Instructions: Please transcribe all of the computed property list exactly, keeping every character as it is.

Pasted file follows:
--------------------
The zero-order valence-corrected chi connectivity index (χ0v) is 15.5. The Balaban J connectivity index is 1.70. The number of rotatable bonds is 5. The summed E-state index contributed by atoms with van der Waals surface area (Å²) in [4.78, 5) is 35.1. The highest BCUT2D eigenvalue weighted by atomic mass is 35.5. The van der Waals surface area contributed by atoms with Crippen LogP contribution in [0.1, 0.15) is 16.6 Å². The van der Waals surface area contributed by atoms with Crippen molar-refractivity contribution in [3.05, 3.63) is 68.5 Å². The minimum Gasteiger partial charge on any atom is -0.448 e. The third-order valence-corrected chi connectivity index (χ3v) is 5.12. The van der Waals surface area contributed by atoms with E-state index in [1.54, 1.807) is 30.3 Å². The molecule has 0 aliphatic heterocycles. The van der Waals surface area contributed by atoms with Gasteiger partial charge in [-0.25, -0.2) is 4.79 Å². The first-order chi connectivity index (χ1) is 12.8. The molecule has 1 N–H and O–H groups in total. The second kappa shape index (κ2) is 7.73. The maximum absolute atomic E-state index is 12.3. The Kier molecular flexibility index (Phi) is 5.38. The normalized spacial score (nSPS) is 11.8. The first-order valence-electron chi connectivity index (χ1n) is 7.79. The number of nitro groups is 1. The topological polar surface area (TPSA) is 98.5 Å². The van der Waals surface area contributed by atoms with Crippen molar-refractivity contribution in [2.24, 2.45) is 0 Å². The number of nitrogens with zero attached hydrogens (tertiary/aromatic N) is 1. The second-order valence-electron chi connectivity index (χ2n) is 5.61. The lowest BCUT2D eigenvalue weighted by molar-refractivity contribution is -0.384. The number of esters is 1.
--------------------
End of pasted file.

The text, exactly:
The zero-order valence-corrected chi connectivity index (χ0v) is 15.5. The Balaban J connectivity index is 1.70. The number of rotatable bonds is 5. The summed E-state index contributed by atoms with van der Waals surface area (Å²) in [4.78, 5) is 35.1. The highest BCUT2D eigenvalue weighted by atomic mass is 35.5. The van der Waals surface area contributed by atoms with Crippen LogP contribution in [0.1, 0.15) is 16.6 Å². The van der Waals surface area contributed by atoms with Crippen molar-refractivity contribution in [3.05, 3.63) is 68.5 Å². The minimum Gasteiger partial charge on any atom is -0.448 e. The third-order valence-corrected chi connectivity index (χ3v) is 5.12. The van der Waals surface area contributed by atoms with E-state index in [1.54, 1.807) is 30.3 Å². The molecule has 0 aliphatic heterocycles. The van der Waals surface area contributed by atoms with Gasteiger partial charge in [-0.25, -0.2) is 4.79 Å². The first-order chi connectivity index (χ1) is 12.8. The molecule has 1 N–H and O–H groups in total. The second kappa shape index (κ2) is 7.73. The maximum absolute atomic E-state index is 12.3. The Kier molecular flexibility index (Phi) is 5.38. The normalized spacial score (nSPS) is 11.8. The first-order valence-electron chi connectivity index (χ1n) is 7.79. The number of nitro groups is 1. The topological polar surface area (TPSA) is 98.5 Å². The van der Waals surface area contributed by atoms with Crippen molar-refractivity contribution in [2.24, 2.45) is 0 Å². The number of nitrogens with zero attached hydrogens (tertiary/aromatic N) is 1. The second-order valence-electron chi connectivity index (χ2n) is 5.61. The lowest BCUT2D eigenvalue weighted by molar-refractivity contribution is -0.384. The number of esters is 1.